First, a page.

No action over medical files found in Alasdair McDonnell's demolished health centre
A WATCHDOG has decided to take no action over medical files being found in the rubble of a demolished health centre owned by former SDLP leader Alasdair McDonnell.
The Irish News revealed in 2014 that sensitive information – including details of women's miscarriages – was discovered by children when the former Belfast surgery was razed to make way for social housing.
SDLP election documents for the South Belfast constituency were also found, listing names and addresses of voters and their believed party political affiliation.
At the time the north's assistant information commissioner described the data breach as "one of the more serious incidents" in recent times and an investigation was launched.
However, almost two years on it has emerged that the Information Commissioner's Office (ICO) has concluded its investigation – and has chosen not to pursue the matter.
Privacy campaigners last night expressed concern and urged the ICO to explain its decision.
Jim Killock, executive director of the Open Rights Group, said: "Losing medical records is potentially very upsetting, embarrassing and has the potential to affect relationships, finances and employment. It shouldn't happen.
"We are owed an explanation as to why enforcement action has not been taken."
Phil Booth of medConfidential said: "That patient medical records were left behind when the practice moved out, to be found later by children playing, suggests an astounding failure.
"The ICO may take the view that this is unlikely to happen again for that practice, but that does nothing for the affected patients."
The demolished Ormeau Road buildings included a health centre and two doctor's surgeries, including that of Dr McDonnell.
Names, addresses and medical treatment of patients were included in the files that were discovered after the health centre was flattened.
One journal, marked 'confidential' beside the handwritten name 'Dr McDonnell', contained the names and addresses of several women who appeared to have lost their unborn babies during the 1990s.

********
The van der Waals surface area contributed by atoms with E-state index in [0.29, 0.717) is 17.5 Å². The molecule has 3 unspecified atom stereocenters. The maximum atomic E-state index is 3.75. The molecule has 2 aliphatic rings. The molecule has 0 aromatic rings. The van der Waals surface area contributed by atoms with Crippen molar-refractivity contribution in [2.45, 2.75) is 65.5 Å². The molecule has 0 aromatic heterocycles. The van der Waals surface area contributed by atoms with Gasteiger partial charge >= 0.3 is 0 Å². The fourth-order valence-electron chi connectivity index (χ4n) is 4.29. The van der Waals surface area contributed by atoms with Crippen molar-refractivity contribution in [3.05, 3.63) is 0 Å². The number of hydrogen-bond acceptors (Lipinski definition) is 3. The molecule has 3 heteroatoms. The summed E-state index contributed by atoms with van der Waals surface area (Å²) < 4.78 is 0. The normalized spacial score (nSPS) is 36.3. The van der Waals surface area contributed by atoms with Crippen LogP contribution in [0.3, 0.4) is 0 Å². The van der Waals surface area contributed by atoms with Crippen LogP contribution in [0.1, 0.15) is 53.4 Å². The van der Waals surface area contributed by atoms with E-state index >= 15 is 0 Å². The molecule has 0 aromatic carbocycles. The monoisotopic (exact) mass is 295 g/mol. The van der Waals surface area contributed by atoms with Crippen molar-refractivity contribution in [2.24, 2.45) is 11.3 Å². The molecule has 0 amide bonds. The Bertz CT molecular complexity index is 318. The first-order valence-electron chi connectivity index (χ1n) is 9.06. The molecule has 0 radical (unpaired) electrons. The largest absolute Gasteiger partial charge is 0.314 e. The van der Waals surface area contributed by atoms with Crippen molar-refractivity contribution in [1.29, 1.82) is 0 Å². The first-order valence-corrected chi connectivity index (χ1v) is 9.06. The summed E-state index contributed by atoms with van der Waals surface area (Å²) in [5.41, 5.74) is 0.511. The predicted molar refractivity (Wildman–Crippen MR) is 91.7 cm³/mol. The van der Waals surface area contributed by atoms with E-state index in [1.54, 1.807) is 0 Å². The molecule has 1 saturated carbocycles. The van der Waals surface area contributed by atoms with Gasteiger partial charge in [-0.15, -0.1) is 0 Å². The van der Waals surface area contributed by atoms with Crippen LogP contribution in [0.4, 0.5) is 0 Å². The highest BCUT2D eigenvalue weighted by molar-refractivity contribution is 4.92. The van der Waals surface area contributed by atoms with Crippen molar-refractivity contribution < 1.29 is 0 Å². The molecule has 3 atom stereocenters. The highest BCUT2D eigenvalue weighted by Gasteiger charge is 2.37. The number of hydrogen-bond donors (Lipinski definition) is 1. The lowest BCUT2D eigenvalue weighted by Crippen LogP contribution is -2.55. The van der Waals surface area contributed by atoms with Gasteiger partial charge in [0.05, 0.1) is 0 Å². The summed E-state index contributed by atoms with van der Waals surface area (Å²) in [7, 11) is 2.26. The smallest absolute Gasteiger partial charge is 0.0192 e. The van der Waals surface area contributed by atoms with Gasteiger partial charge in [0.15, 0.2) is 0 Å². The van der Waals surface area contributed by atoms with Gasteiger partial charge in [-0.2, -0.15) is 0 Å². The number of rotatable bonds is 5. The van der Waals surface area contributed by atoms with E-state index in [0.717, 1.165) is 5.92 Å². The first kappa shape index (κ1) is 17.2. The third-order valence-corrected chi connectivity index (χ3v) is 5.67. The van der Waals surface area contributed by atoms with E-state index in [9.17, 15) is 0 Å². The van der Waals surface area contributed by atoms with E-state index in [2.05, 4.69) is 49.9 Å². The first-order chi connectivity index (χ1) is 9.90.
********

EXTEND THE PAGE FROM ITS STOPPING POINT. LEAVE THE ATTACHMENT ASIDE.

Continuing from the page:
The ICO has refused to publish its investigation report and declined to explain its decision to take no action.
A spokeswoman said: "The investigation into the demolished health centre on Ormeau Road in Belfast has finished and no further action has been taken.
"This data breach was investigated under the data protection law and we never release our reports into data protection investigations."
She added: "We adopt a targeted, risk-driven approach to regulatory action – not using our legal powers lightly or routinely, but taking a tough and purposeful approach on those occasions where that is necessary."
The Health and Social Care Board (HSCB) said it also investigated the matter through its Serious Adverse Incidents (SAI) system.
A spokeswoman said: "The SAI system identified learning for the practice and also considered that there was wider learning for all GP practices.
"The HSCB re-issued advice to all GP practices about information governance, including their responsibilities as data controllers."
In a statement at the time South Belfast MP Dr McDonnell said he was "sincerely sorry for any anxiety or upset caused".
"The medical practice, of which I was a part, had a responsibility to our patients to ensure that every piece of information was securely transferred to our new premises," he said.
"I know that at the time those involved in the move believed that they had fulfilled this duty.
"As soon as I was made aware, I informed the practice head of the medical practice, from which I retired in 2009, who moved immediately to get a confidential shredding company on site to ensure that all papers are removed and disposed of without delay."